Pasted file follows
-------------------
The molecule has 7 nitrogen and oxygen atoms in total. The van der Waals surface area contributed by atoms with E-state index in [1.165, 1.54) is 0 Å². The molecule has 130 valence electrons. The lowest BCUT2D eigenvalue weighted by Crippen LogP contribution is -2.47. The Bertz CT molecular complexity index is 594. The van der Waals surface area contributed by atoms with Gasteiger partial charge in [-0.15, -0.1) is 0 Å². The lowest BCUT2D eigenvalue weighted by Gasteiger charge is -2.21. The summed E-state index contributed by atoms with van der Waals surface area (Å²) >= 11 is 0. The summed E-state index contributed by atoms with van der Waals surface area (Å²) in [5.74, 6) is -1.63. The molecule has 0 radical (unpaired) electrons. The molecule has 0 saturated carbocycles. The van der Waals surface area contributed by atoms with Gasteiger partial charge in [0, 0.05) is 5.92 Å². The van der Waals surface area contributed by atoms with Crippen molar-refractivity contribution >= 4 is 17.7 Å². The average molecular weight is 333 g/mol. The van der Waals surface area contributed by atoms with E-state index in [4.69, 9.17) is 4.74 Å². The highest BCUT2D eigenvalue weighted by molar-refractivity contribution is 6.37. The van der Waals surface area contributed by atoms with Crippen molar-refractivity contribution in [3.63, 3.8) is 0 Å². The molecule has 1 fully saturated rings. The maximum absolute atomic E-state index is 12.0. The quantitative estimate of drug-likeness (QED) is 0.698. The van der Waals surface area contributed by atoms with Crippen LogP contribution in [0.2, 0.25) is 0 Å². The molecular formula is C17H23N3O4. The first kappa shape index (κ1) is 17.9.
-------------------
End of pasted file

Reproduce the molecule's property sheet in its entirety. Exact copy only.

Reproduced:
The molecule has 7 nitrogen and oxygen atoms in total. The van der Waals surface area contributed by atoms with E-state index in [1.165, 1.54) is 0 Å². The molecule has 130 valence electrons. The lowest BCUT2D eigenvalue weighted by Crippen LogP contribution is -2.47. The Bertz CT molecular complexity index is 594. The van der Waals surface area contributed by atoms with Gasteiger partial charge in [-0.15, -0.1) is 0 Å². The lowest BCUT2D eigenvalue weighted by Gasteiger charge is -2.21. The summed E-state index contributed by atoms with van der Waals surface area (Å²) >= 11 is 0. The summed E-state index contributed by atoms with van der Waals surface area (Å²) in [5.74, 6) is -1.63. The molecule has 0 radical (unpaired) electrons. The molecule has 0 saturated carbocycles. The van der Waals surface area contributed by atoms with Gasteiger partial charge in [0, 0.05) is 5.92 Å². The van der Waals surface area contributed by atoms with Crippen molar-refractivity contribution >= 4 is 17.7 Å². The average molecular weight is 333 g/mol. The van der Waals surface area contributed by atoms with E-state index in [4.69, 9.17) is 4.74 Å². The highest BCUT2D eigenvalue weighted by molar-refractivity contribution is 6.37. The van der Waals surface area contributed by atoms with Crippen molar-refractivity contribution in [3.63, 3.8) is 0 Å². The molecule has 1 fully saturated rings. The maximum absolute atomic E-state index is 12.0. The quantitative estimate of drug-likeness (QED) is 0.698. The van der Waals surface area contributed by atoms with Crippen LogP contribution in [0.2, 0.25) is 0 Å². The molecular formula is C17H23N3O4. The first kappa shape index (κ1) is 17.9.